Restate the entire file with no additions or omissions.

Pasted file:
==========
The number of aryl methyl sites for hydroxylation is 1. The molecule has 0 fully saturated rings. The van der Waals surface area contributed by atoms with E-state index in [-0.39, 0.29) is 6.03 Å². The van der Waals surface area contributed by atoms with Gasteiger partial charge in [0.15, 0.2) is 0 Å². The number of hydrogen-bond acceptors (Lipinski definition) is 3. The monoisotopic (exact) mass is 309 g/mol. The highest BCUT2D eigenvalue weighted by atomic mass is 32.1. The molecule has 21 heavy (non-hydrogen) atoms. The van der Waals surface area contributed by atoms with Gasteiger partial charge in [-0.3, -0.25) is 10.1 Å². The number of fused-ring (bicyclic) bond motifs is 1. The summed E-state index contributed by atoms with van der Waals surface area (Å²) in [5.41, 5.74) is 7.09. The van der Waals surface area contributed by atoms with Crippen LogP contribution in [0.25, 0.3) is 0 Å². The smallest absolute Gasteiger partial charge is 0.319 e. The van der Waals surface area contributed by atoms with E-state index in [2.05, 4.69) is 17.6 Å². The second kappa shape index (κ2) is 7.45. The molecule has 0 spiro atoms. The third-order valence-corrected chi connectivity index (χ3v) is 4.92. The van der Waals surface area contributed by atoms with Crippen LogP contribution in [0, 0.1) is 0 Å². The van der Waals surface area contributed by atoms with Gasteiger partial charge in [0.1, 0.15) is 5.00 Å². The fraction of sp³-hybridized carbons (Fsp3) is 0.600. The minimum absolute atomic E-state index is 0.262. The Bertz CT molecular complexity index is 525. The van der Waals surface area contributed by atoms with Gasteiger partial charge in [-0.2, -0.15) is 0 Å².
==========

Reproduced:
The number of aryl methyl sites for hydroxylation is 1. The molecule has 0 fully saturated rings. The van der Waals surface area contributed by atoms with E-state index in [-0.39, 0.29) is 6.03 Å². The van der Waals surface area contributed by atoms with Gasteiger partial charge in [0.15, 0.2) is 0 Å². The number of hydrogen-bond acceptors (Lipinski definition) is 3. The monoisotopic (exact) mass is 309 g/mol. The highest BCUT2D eigenvalue weighted by atomic mass is 32.1. The molecule has 21 heavy (non-hydrogen) atoms. The van der Waals surface area contributed by atoms with Gasteiger partial charge in [-0.3, -0.25) is 10.1 Å². The number of fused-ring (bicyclic) bond motifs is 1. The summed E-state index contributed by atoms with van der Waals surface area (Å²) in [5.41, 5.74) is 7.09. The van der Waals surface area contributed by atoms with Crippen LogP contribution in [0.25, 0.3) is 0 Å². The smallest absolute Gasteiger partial charge is 0.319 e. The van der Waals surface area contributed by atoms with E-state index in [2.05, 4.69) is 17.6 Å². The second kappa shape index (κ2) is 7.45. The molecule has 0 spiro atoms. The third-order valence-corrected chi connectivity index (χ3v) is 4.92. The van der Waals surface area contributed by atoms with Crippen LogP contribution in [0, 0.1) is 0 Å². The van der Waals surface area contributed by atoms with Gasteiger partial charge in [0.1, 0.15) is 5.00 Å². The fraction of sp³-hybridized carbons (Fsp3) is 0.600. The minimum absolute atomic E-state index is 0.262. The Bertz CT molecular complexity index is 525. The van der Waals surface area contributed by atoms with Gasteiger partial charge in [-0.2, -0.15) is 0 Å².